Travel Choices in Scotland ? the Effect of Local Accessibility on Non-work Travel
N Ferguson, University of Strathclyde, UK; M Carreno, S Stradling, TRI, Napier University, UK
A disaggregate, multi-variate analysis of non-work travel in Scotland is presented which attempts to unravel the complex relationship between travel choice and socio-economical circumstance, geographical access to local services and public transport.
Accessibility features prominently in the developing transport policies of both the United Kingdom Government and the devolved Scottish Executive which aim to promote social inclusion in particular and the integration of transport and land use planning more generally. It follows that a detailed understanding of the relationship between accessibility, personal mobility and travel behaviour is critical to the successful implementation of these policies. This paper presents the results of a disaggregate, multi-variate analysis of the Scottish Household Survey (SHS) dataset and attempts to unravel the complex relationship between socio-economical circumstance, geographical access to local services and public transport and revealed non-work travel choices. The socio-economical and geographical diversity of Scotland offers an excellent opportunity to undertake an analysis of this nature.
The SHS is a continuous, cross-sectional survey funded by the Scottish Executive and undertaken by face-to-face interview based on a sample of the general population in private residences in Scotland. It seeks to provide information on the composition, characteristics and behaviour of Scottish households. The survey collects information in two parts ? firstly the highest income householder provides household level data including household composition and income, key attributes of household members, transport resources available to the household including access to public transport; secondly a randomly selected adult from the household provides information on inter alia personal travel (including the completion of a one-day travel diary on the previous day) and personal views on transport, the neighbourhood and local services. The dataset analysed in this paper was collected between 1999 and 2003 and contains over 75,000 surveyed households and over 49,000 completed travel diaries. Two other variables were matched with the residential location of SHS respondents and added to the dataset; namely, an index representing proximity to local services at electoral ward level derived in the Scottish Indices of Deprivation 2003 study and a locational classification for each respondent which captures settlement size and wider regional accessibility.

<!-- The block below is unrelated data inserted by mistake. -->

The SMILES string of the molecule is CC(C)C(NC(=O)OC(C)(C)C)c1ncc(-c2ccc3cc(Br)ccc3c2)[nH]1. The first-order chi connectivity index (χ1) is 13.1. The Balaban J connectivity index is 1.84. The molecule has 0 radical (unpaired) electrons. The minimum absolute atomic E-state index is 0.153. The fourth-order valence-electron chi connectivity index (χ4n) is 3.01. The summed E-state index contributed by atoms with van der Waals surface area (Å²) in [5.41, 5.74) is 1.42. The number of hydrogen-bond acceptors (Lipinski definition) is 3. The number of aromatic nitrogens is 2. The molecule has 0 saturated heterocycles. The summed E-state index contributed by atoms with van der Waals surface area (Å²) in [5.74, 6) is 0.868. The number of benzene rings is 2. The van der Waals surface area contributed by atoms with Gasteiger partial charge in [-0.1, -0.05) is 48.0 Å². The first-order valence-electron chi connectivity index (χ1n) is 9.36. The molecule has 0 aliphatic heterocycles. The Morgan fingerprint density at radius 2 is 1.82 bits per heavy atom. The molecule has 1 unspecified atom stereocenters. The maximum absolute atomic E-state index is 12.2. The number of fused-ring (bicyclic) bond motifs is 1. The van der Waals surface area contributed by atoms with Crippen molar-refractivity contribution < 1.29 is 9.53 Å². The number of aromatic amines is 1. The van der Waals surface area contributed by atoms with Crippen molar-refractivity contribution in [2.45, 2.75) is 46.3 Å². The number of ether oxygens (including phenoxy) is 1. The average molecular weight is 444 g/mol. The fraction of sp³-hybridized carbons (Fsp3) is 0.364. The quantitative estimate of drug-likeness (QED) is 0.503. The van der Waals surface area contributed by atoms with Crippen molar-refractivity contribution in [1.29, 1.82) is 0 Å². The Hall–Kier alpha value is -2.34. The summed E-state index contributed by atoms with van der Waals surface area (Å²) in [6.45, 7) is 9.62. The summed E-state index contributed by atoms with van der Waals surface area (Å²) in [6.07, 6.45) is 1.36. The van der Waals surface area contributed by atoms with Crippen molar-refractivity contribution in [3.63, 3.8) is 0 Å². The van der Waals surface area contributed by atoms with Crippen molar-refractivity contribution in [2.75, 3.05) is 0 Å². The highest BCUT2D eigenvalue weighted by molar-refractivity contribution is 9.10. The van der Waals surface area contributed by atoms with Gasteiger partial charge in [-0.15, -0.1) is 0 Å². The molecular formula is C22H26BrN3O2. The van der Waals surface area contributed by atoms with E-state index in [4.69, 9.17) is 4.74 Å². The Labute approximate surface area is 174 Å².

The primary focus of the analysis presented in this paper is an examination of the extent to which the quality of local access to services affects distance travelled for non-work purposes. Within this analysis individual and household socio-economical circumstance, available transport resources (both car ownership and local access to public transport) and the wider regional geographical context are also taken into account. It is hypothesised that good local access is negatively associated with distance travelled and that there also exists the possibility of significant interaction between local access and socio-economical circumstance and available transport resources. Regression models are developed for non-work travel which test the statistical significance of these explanatory variables.
The results of the analysis reported here will add to the existing evidence base on the relationship between accessibility and travel choice. Its conclusions are expected to inform the development of strategies to enhance social inclusion and reduce overall travel which are tailored to socio-economical and geographical circumstance.
Association for European Transport